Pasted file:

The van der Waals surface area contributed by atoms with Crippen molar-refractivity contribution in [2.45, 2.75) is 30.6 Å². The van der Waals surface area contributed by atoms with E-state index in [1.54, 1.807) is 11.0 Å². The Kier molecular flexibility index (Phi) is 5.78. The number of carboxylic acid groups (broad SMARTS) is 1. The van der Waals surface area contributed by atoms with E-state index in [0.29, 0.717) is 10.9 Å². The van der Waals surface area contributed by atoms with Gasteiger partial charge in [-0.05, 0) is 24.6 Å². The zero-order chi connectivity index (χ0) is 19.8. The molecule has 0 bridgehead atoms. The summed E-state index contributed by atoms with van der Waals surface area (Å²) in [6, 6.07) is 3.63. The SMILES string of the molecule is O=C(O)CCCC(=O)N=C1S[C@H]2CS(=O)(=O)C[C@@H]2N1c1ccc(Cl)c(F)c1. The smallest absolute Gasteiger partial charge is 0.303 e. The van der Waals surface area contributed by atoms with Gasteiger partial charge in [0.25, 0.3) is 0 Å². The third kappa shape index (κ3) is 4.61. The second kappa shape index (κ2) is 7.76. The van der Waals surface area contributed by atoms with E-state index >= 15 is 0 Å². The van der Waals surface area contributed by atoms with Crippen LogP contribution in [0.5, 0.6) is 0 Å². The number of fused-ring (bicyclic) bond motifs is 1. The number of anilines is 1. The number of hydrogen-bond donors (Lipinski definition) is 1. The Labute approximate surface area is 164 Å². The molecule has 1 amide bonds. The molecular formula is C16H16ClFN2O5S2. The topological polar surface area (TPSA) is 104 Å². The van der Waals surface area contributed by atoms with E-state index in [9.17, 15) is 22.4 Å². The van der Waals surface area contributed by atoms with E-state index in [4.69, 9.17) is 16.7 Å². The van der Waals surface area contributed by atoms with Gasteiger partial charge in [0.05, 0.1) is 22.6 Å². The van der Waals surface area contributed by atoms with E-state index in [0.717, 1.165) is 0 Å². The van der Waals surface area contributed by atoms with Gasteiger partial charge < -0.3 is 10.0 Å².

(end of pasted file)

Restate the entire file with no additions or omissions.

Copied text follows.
The van der Waals surface area contributed by atoms with Crippen molar-refractivity contribution in [2.45, 2.75) is 30.6 Å². The van der Waals surface area contributed by atoms with E-state index in [1.54, 1.807) is 11.0 Å². The Kier molecular flexibility index (Phi) is 5.78. The number of carboxylic acid groups (broad SMARTS) is 1. The van der Waals surface area contributed by atoms with E-state index in [0.29, 0.717) is 10.9 Å². The van der Waals surface area contributed by atoms with Gasteiger partial charge in [-0.05, 0) is 24.6 Å². The zero-order chi connectivity index (χ0) is 19.8. The molecule has 0 bridgehead atoms. The summed E-state index contributed by atoms with van der Waals surface area (Å²) in [6, 6.07) is 3.63. The SMILES string of the molecule is O=C(O)CCCC(=O)N=C1S[C@H]2CS(=O)(=O)C[C@@H]2N1c1ccc(Cl)c(F)c1. The smallest absolute Gasteiger partial charge is 0.303 e. The van der Waals surface area contributed by atoms with Gasteiger partial charge in [0.25, 0.3) is 0 Å². The third kappa shape index (κ3) is 4.61. The second kappa shape index (κ2) is 7.76. The van der Waals surface area contributed by atoms with E-state index >= 15 is 0 Å². The van der Waals surface area contributed by atoms with Crippen LogP contribution in [0.5, 0.6) is 0 Å². The number of fused-ring (bicyclic) bond motifs is 1. The number of anilines is 1. The number of hydrogen-bond donors (Lipinski definition) is 1. The Labute approximate surface area is 164 Å². The molecule has 1 amide bonds. The molecular formula is C16H16ClFN2O5S2. The topological polar surface area (TPSA) is 104 Å². The van der Waals surface area contributed by atoms with E-state index in [9.17, 15) is 22.4 Å². The van der Waals surface area contributed by atoms with E-state index in [4.69, 9.17) is 16.7 Å². The van der Waals surface area contributed by atoms with Gasteiger partial charge in [0.05, 0.1) is 22.6 Å². The van der Waals surface area contributed by atoms with E-state index in [0.717, 1.165) is 0 Å². The van der Waals surface area contributed by atoms with Gasteiger partial charge < -0.3 is 10.0 Å².